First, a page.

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Juvenile Justice Reform Imminent

annapolis-237078_960_720-300x195The 2024 Maryland legislative session is creeping toward a close, but the details of numerous impactful criminal law bills are still up for debate.  No criminal law bill has generated more attention than juvenile justice reform, which has been a hot topic for several years.  Last year the General Assembly approved measures to prevent juvenile interrogations without counsel and prohibit children under 13 from being charged with most non-violent offenses A storm of juvenile motor vehicle thefts in the Baltimore and Washington Metro areas led to public outcry, which in turn forced lawmakers to reconsider their stance on children and crime.  Now, both the Senate and the House have passed a bill to re-tighten juvenile justice provisions that were loosened less than one year ago.

The main focus of the bills is to address crimes committed by 10–12-year-old children that were previously exempt from prosecution.  Specifically, the crimes being discuss are motor vehicle theft and firearm possession.  Both houses agree that motor vehicle thefts committed by children aged 10-12 should be handled by the criminal justice system, but do not mistake this as a call for these children to be prosecuted to the fullest extent of the law.  Rather, the lawmakers are suggesting that these juveniles face a soft introduction to the criminal justice system through mandatory diversion programs and Children in Need of Supervision petitions or CINS.  The House bill would also require local school boards to provide alternatives to public school education for children who are required to enter on the juvenile sex offender registry after being found involved or delinquent of felony sex crimes.  This provision appears to be in direct response to public outcry over a 15-year-old who was found involved in a second-degree rape case and returned to public school shortly thereafter.  To sum it up, there will be juvenile justice reform in 2024 that aims to roll back some of the recent changes.  We will post a follow up article after the General Assembly agrees on a conglomerate proposal to send the Governor.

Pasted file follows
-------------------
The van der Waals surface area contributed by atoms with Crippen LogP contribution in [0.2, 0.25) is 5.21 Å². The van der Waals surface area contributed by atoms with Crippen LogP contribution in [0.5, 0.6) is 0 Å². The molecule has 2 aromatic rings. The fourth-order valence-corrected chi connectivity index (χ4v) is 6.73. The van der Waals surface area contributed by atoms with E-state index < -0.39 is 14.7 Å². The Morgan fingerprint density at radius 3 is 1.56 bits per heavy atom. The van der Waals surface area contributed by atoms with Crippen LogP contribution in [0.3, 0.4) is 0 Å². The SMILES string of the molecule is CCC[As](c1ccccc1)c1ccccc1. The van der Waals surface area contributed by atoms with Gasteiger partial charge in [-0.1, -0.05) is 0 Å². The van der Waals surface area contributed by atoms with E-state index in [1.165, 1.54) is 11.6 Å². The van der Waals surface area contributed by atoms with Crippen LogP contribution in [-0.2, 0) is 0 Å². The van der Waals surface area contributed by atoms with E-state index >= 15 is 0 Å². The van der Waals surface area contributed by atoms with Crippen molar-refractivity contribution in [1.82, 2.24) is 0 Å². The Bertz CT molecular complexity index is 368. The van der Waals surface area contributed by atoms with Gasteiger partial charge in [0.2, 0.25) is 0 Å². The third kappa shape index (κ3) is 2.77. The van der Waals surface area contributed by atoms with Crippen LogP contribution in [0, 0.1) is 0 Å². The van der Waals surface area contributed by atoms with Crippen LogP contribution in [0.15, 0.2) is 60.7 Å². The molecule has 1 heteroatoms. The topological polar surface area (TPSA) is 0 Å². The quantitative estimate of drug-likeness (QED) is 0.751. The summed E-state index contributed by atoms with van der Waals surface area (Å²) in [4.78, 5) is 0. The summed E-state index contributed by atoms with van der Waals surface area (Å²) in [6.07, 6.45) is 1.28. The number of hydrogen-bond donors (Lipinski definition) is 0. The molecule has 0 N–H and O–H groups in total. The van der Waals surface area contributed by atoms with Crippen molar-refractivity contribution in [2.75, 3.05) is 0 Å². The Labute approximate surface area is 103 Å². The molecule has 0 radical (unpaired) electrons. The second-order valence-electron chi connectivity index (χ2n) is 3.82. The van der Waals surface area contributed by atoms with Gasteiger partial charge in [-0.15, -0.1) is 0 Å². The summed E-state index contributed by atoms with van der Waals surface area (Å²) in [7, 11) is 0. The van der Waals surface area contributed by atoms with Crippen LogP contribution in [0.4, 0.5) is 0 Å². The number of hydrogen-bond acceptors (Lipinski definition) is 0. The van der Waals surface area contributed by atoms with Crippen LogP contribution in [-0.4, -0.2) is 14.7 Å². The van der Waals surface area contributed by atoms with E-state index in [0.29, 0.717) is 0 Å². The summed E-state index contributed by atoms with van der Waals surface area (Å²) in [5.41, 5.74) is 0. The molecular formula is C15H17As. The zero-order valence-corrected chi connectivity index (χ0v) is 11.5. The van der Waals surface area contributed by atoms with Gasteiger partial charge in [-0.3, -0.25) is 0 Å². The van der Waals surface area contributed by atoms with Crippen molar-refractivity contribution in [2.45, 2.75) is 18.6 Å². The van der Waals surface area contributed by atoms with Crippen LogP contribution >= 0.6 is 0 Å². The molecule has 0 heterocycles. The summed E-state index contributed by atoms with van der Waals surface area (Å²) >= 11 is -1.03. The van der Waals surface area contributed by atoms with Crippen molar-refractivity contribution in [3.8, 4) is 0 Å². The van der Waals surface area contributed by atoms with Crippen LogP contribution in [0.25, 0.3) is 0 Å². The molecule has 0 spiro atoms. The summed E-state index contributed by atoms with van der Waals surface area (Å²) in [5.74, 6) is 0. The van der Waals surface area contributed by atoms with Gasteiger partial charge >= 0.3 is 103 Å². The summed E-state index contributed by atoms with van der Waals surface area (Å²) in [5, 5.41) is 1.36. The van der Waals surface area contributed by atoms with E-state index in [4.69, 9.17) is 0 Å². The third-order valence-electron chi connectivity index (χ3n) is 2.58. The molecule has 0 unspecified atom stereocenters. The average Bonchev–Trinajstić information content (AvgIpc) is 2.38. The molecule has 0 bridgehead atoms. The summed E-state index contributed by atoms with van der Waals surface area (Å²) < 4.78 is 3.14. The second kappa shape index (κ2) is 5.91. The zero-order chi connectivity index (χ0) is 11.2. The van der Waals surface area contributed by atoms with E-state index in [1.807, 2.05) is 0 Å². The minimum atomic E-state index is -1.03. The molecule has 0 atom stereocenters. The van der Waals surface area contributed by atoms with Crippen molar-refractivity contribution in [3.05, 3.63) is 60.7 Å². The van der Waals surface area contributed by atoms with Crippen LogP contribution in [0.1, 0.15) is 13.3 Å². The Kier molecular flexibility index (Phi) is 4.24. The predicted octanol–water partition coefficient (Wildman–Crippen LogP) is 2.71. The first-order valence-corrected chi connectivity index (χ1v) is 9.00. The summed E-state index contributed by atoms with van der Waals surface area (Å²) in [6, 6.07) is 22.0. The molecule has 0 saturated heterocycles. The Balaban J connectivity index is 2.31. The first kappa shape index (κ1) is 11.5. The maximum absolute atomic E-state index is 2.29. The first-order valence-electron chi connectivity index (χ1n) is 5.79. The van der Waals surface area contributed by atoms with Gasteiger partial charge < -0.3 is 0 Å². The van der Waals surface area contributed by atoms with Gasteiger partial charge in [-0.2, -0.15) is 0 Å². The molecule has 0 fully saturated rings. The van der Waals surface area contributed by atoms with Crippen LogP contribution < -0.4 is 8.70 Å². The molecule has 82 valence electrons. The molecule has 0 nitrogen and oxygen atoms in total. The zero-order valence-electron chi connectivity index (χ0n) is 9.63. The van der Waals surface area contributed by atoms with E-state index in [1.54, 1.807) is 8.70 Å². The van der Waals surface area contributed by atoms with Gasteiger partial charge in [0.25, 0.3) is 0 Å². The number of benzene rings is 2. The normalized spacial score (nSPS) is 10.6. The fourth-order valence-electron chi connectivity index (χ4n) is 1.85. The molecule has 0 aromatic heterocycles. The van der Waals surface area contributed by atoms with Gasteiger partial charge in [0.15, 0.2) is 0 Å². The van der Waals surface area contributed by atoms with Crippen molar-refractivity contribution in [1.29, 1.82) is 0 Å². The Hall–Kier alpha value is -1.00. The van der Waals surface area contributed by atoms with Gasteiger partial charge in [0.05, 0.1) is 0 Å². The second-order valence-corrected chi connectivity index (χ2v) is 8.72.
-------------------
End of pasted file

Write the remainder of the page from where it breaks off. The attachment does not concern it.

Juvenile justice has dominated the headlines, but there are other criminal law bills that may become law within the next year.  Proposals to allow shielding or expungement of first offense Maryland DUI and DWI cases has gained some traction.  Shielding or expunging would require a probation before judgment (PBJ) disposition and have a wait time of 3-5 years after probation was completed.  Under Maryland law DUI is the unique offense that is not expungable even with a PBJ.  Some lawmakers are also pushing to strengthen Maryland animal cruelty and child pornography laws but allowing for increased punishments in certain circumstances.  Animal abuse and child pornography have always been hot button topics for lawmakers, and in many cases, it can be argued that defendants charged with these crimes are treated disproportionally harshly.

We will continue to follow all criminal law proposals from the 2024 legislative session and will post a follow up article after the dust settles on these bills.  If you have been charged with a crime contact Maryland defense attorney Benjamin Herbst anytime at 410-207-2598.  Benjamin specializes in juvenile crimes such as firearm possession by a minor and motor vehicle theft.  He is also an experienced Maryland sex crimes lawyer who has successfully defended adults and juveniles charged with third degree sex offense, rape, fourth degree sex offense, sexual abuse of a minor and child pornography.  Benjamin is also a skilled Baltimore DUI lawyer who has extensive experience in state and federal court.  Contact Benjamin anytime or a free consultation at 410-207-2598.


Juvenile justice reform bills approved, work to resolve differences begins,

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